We caught up with Reed Exhibitions Vice President Lance Fensterman, who runs new York Comic Con, on Sunday evening after the show for a brief rundown on the show from his perspective.
This was your first year running New York Comic Con, what’s your over-all evaluation of the show?
Over-all I think it was an exceptionally good show, and I base that not purely on how I feel; it’s based on the feedback from walking around and talking to customers, primarily today, and looking at some of the blog chatter, and in talking to fans whenever I could. People seemed to be quite pleased with the show, and impressed with its look and feel and shape and size.
On the programming side, what were the most popular events? It seemed like the IGN Theater was full all day Saturday.
I break out the IGN.com Theater separately. That was full all day Saturday. In terms of the general panels, I was extremely pleased with the attendance. It was very high pretty consistently for most of the events. We had a huge jump in programming this year; we doubled our number of panels. That means a lot of seats to fill, and by all accounts we did very well at that. The Legends panel was very full. The Robot Chicken panel was very full; the Venture Brothers panel was incredibly full. Those were three that were standing room only, packed to the gills, with people waiting to get in.
How did the T.M. Revolution concert go?
Out of all the events, that was one that was unlike anything we’ve ever done; we are not rock concert promoters. But we looked like it that night--it went really well. The theater was about 80% full, and it was a rock concert. It was amazing. People were on their feet screaming for 90 minutes straight, through the encores. It was outstanding.
Do you have any feel for how the numbers came out?
Yes. But the caveat I want to place on it is that we’re still counting. There are a few moving pieces. For example, the retailer tickets—we have details to come in on those. We know generally with pretty good certainty what we had but there are details coming in. There are some of the Kids Day passes that are still coming in. But we know at this juncture that there will be at least 64,000, and it will probably go up slightly. It’s not going to go up by 10,000, but it will go up by some ticks.
It felt on Saturday that it was just about right—it was full, but it wasn’t scary.
We tried to build in common space near the back of the exhibit hall that gave you a little bit of breathing room. At one point I was watching with Public Safety, because I wanted them to be involved in the process, and we all felt pretty good. We put a 20 foot aisle down the middle, which helped. But then at the busy intersections around some of the major booths, it was very tight, but when you looked at the floor as a whole, and you looked around those edges and in those common space, you could see carpet, and that’s the most important thing.
I didn’t hear too many issues of overcrowding. Exhibitors want it to be very busy but not so busy they lose control, and no-one gave me feedback that they felt that way, so I was very pleased with the traffic.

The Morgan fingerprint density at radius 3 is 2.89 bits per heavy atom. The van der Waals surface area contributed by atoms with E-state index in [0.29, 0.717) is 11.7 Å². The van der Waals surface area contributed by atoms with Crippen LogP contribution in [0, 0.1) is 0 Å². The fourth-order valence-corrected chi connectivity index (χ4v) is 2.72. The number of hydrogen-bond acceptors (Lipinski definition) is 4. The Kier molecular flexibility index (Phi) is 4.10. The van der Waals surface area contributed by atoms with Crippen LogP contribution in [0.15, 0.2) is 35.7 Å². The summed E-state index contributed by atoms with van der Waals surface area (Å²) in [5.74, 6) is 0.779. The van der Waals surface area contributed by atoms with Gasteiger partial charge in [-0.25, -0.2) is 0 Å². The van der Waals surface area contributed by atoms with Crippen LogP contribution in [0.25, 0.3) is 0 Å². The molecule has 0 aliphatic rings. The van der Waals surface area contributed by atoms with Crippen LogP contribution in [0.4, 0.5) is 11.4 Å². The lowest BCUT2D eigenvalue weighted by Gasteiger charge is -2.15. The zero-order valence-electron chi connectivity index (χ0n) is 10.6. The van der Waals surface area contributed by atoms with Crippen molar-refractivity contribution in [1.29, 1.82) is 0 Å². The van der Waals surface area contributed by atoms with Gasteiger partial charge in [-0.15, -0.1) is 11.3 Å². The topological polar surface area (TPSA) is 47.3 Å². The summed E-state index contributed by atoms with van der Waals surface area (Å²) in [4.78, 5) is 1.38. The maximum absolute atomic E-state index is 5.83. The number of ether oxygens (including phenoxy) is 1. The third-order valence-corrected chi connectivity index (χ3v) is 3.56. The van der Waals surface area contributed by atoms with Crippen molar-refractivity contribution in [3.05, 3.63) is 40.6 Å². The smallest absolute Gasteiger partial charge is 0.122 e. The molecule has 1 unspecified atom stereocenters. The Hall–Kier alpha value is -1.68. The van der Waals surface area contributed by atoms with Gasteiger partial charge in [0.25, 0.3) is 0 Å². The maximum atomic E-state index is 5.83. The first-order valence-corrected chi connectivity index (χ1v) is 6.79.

What’s amazing, is that, remember, at any given time we had 3000 people in the IGN.com Theater, we had several thousand lined up to get into the theater, we had 11 panel rooms running concurrently, some with capacities of 1000 or more. There were people all over that building, plus the show floor was crazy.
Did you cluster exhibitors on the floor in like groups?
We tried as best we can. Exhibitors want to go where exhibitors want to go, but we did our best to put some logic into the floor plan. But more broadly, that stage on the exhibit floor on Saturday—I think we had 1000 or so seats and it was quite full most of the time, with fairly diverse programming. There were lots of different things happening. We put autographing on the other side, and that too kept quite busy.
Not to over-think it, but this is something we’ve brought over from Book Expo [which Fensterman also runs]. Almost every aisle has an attraction, and then we have common things like stages, and autographing areas, and lounges, that also have that local kind of feel. I think it’s a model that will work really well. It’s like a neighborhood. You need a park, you need a Laundromat, and you need a good place to eat, you need a bar,...
Next year, the dates are moving back to February. Do we understand correctly that the show is moving downstairs to the lower level of the Javits?
No, that is a myth, and I don’t know where it came from. It will remain in the same space.
In the same amount of space?
After this weekend, we plan to aggressively go back to the Javits Center because we are going to need more space, in my opinion.
How did the Kids Day events go?
I thought it was exceptional. Attendance on a lot of the seminars was very good. There was a ton of cool stuff we handed out. That’s one number I’m still waiting on. I don’t know how many kids I had in attendance today.
Kids were free with parents?
Yes, kids under 12 were free with their parents. We saw a lot of walk-up sales today of families that said, “Let’s hit the Con.” And that’s pretty cool—that’s what we wanted
I had a couple of executives from the big publishers say that they really liked Kids Day because they saw all these kids, picking up comic books. And that’s great, because helping to grow new readers is an important goal for the event.